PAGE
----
The Edmond Sun

Features

May 17, 2014

Your child is a natural-born liar

COLD SPRING, N.Y. — A few weeks ago, as part of his normal evening ritual, my almost 3-year-old son used the potty, brushed his teeth and climbed into bed. As we were saying our night-nights, he interjected: "Mommy, I need to use the potty." It had been about six minutes since he'd gone. I suspected he was trying out a new bedtime stall tactic, but I couldn't not let him try. He sat on the potty. We waited. Then: "I don't need to go."

I had just caught my son in a lie - the first I'd ever noticed. The next night, it was the same thing all over again. I had no idea what to do.

So I started reading the research on childhood lying. Turns out there's a lot of it, because by studying how and when children lie, psychologists can glean new insights into psychological development. I, of course, was more interested in the practical applications: How do I keep my kid from turning into a sociopath? Dozens of research papers and several phone calls later, I've learned that not only is lying completely normal in kids, it's actually a sign of healthy development. And yes, there are things parents can do to foster honesty in their kids - things that I haven't been getting exactly right.

If your kid has been lying, "that's very, very normal," explains Kang Lee, a developmental psychologist at the University of Toronto who has been studying lying in children for 20 years. Generally, kids start to lie by around the age of 2 1/2  or 3, usually to cover up transgressions. In a classic 1989 study, researchers at the University of Medicine and Dentistry of New Jersey took individual 3-year-olds into a room equipped with a hidden video camera and a one-way mirror and sat them facing away from a table. The researchers told the children they were going to put a surprise toy on the table and instructed the kids not to look at it. Then the researchers left the room. They returned either once the children had peeked at the toy (most did) or after five minutes had passed, and asked the kids whether they had looked. A whopping 38 percent of the kids who had snuck a peek lied, assuring the researchers that they hadn't seen the toy. In a similarly designed 2002 study co-authored by Lee, 54 percent of 3-year-olds lied about peeking, whereas more than three-quarters of kids aged 4 to 7 did.

When kids lie, it's not a sign that they're on the road to delinquency - it's a sign that they are developing important psychological skills. One is "theory of mind," the ability to recognize that other people can have different beliefs or feelings from you. In order to lie, your child has to realize that although he knows full well that he broke your vase, you do not. Lying also requires "executive function," a complex set of skills that includes working memory, inhibitory control and planning capabilities. Your kid has to hide the truth, plan up an alternate reality, tell you about it, and remember it. Good job, kid!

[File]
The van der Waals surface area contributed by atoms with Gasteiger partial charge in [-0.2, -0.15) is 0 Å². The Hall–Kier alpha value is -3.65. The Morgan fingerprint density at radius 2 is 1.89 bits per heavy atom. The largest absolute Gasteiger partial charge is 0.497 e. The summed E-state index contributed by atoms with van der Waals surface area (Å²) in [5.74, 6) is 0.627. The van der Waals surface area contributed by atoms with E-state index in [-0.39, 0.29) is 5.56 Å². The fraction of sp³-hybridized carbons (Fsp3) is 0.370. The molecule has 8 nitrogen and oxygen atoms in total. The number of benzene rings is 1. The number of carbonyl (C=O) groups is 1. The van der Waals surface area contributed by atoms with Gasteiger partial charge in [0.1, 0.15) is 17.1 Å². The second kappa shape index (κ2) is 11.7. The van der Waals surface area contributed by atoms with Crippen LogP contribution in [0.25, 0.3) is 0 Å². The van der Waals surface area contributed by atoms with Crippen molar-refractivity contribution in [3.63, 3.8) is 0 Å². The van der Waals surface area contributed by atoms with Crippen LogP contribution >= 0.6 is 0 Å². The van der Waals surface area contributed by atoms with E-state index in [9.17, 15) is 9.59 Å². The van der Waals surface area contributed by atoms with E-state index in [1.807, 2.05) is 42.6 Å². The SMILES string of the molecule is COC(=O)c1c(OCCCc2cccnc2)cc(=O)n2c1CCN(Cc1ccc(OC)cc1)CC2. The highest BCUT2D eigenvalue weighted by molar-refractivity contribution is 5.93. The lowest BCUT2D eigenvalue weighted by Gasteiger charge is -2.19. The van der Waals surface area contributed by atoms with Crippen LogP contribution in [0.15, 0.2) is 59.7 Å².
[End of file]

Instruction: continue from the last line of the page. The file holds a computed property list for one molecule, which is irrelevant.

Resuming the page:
So kids who lie are demonstrating important cognitive skills. But paradoxically, they also lie in part because they don't have great cognitive skills. Children are emotional and impulsive - they struggle a lot with inhibitory control, one aspect of executive function - which is why, despite your clear instructions not to, they will continue to use their forks as drumsticks and hit their siblings. Then, to cover up their mistakes, they'll lie to avoid getting punished. In other words, kids lie a lot in part because they can't help but defy you a lot, and they don't want to suffer the consequences. Can you blame them?

One easy thing we can do to keep our kids from lying is to avoid setting them up to do so. If you know full well Nathan ate the last cookie, you don't need to challenge him with Nathan, did you eat the last cookie? That's just asking him to fib - he can sense trouble is just around the corner, and he wants more than anything to avoid it. Instead, say something like, "I know you ate the last cookie, and now you're not going to have room for dinner, and unfortunately the consequence is going to be that you have no cookies tomorrow," suggests Angela Crossman, a developmental psychologist at CUNY's John Jay College of Criminal Justice.

Another thing you should absolutely not do, Lee says, is to tell your child that you won't get mad at him if he tells you the truth, and then get mad at him for telling you the truth. Parents do this all the time, he says, and it teaches kids that truth-telling gets punished, that they'd be better off lying. "You really have to live up to your end of the bargain - if your child tells the truth, then you say 'that's great,' and just ignore the bad behavior, regardless of how bad it is," Lee says.